WASHINGTON, D.C., December 6, 2017 – Millennium Challenge Corporation (MCC) Regional Deputy Vice President Fatema Z. Sumar visited Indonesia this week to meet with senior Indonesian Government officials and the Millennium Challenge Account Indonesia Board of Trustees to review compact progress and focus on sustaining gains ahead of the program’s closure next year.
Ending in April 2018, MCC’s compact with Indonesia is helping to reduce childhood stunting and malnourishment, increase renewable energy and natural resource management, and modernize the government’s procurement system for public goods and services. The program closely aligns with the Government of Indonesia’s efforts to drive inclusive growth and fight poverty.
“As the largest economy in Southeast Asia, Indonesia is an important partner for MCC and the United States,” said Sumar, who oversees MCC’s investments in Europe, Asia, the Pacific and Latin America. “This compact is an ambitious program, and we look forward to continued collaboration with the Government of Indonesia to bring our work to the finish line to support long-term economic growth and continued prosperity for the country’s people.”
An archipelago of more than 17,000 islands, Indonesia is the fourth-most populous country in the world and a key U.S. partner in Southeast Asia. Approximately 41 million people in Indonesia live below the international poverty line of $1.25 a day.
“The MCC model brings more understanding to the Government of Indonesia, civil society and the private sector,” said Ibu Tini Hadad, Millennium Challenge Account Indonesia Board representative for civil society. “By prioritizing broad stakeholder participation, the program ensures inclusive poverty reduction and creative approaches to economic growth. The MCC compact has introduced new ways to help Indonesia achieve greater growth and prosperity.”
During her visit, Sumar received updates on the compact’s three projects:
The Procurement Modernization Project is helping the Government of Indonesia achieve significant savings in delivering quality procured goods and services to the Indonesian people. Before MCC’s investment, there were no public procurement professionals in Indonesia and the position did not exist in government. Today, more than 500 procurement professionals from national and local governments are being trained in modern procurement and management skills to improve procurement practices. This is not only strengthening the Government’s ability to deliver key public goods and services to its people, but also reducing fraud and waste.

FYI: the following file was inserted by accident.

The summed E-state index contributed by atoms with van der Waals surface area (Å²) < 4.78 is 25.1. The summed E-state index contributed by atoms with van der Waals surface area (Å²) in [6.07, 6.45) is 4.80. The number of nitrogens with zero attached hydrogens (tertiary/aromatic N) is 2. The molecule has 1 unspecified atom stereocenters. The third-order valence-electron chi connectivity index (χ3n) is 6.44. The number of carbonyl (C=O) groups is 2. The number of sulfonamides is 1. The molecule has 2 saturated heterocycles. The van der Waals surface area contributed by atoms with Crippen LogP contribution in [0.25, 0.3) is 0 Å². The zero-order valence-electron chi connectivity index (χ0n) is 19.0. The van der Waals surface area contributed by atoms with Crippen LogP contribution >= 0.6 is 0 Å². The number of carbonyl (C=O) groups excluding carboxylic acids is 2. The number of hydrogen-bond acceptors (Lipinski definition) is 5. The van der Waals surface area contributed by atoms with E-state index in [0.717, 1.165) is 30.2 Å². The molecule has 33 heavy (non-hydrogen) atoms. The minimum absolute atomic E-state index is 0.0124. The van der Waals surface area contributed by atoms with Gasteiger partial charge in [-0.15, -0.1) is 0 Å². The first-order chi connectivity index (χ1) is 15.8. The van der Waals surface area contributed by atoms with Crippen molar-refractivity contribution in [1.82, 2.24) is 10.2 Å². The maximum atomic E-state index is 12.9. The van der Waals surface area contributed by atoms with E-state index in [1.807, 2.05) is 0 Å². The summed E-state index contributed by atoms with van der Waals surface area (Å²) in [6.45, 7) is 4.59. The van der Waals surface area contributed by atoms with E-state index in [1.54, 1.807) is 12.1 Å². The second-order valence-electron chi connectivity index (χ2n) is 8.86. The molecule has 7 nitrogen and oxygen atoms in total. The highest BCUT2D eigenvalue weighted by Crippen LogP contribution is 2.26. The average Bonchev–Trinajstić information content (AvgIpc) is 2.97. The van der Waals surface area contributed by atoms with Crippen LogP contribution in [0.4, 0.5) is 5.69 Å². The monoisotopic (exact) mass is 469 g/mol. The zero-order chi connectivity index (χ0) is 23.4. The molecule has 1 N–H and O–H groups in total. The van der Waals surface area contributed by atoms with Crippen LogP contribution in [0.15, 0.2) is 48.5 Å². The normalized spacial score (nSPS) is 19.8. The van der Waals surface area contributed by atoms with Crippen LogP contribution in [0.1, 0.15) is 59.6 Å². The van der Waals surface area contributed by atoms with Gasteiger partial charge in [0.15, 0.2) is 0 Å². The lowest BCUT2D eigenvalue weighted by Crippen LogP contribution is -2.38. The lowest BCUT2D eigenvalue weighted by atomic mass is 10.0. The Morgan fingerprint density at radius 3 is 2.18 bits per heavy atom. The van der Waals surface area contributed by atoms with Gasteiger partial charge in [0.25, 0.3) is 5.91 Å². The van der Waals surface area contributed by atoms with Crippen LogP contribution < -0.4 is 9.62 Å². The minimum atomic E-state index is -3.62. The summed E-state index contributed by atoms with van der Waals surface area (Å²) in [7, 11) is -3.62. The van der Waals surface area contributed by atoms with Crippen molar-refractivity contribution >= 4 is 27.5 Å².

The Green Prosperity Project is funding renewable energy efforts, peatland restoration, and other natural resource management that are increasing productivity, reducing reliance on fossil fuels, and lowering energy costs. Project activities are together leveraging $40 million in private sector investment in Indonesia. On December 8, MCC will celebrate the commissioning of a community-owned solar photovoltaic project on Karampuang Island. The $6 million project, delivered by PT. Sky Energy Indonesia, will provide nearly 600 kW to four communities on the island and is expected to benefit more than 3,300 people.
The Community-Based Health and Nutrition to Reduce Stunting Project is building the capacity of local governments to improve overall healthcare delivery and reduce and prevent low birth weight, childhood stunting and malnourishment. The project includes a partnership with the private sector to target 5,400 villages across 11 of Indonesia’s 34 provinces. The investment has led to the revision of seven Ministry of Health technical guidelines that provide professional reference standards and guide trainings and service provision. And by the compact’s close, nearly 400,000 pregnant women across the country will have received a 90-day supply of iron folic acid tablets to support their nutritional needs.
MCC’s time-limited grant investments promote economic growth and help people lift themselves out of poverty, creating more stable, secure countries and new business opportunities. A local accountable entity set up by each partner country government, known as a Millennium Challenge Account, is responsible for compact implementation with oversight by MCC.
The Millennium Challenge Corporation is an independent U.S. Government agency working to reduce global poverty through economic growth. Created in 2004, MCC provides time-limited grants and assistance to poor countries that meet rigorous standards for good governance, from fighting corruption to respecting democratic rights. Learn more about MCC at www.mcc.gov.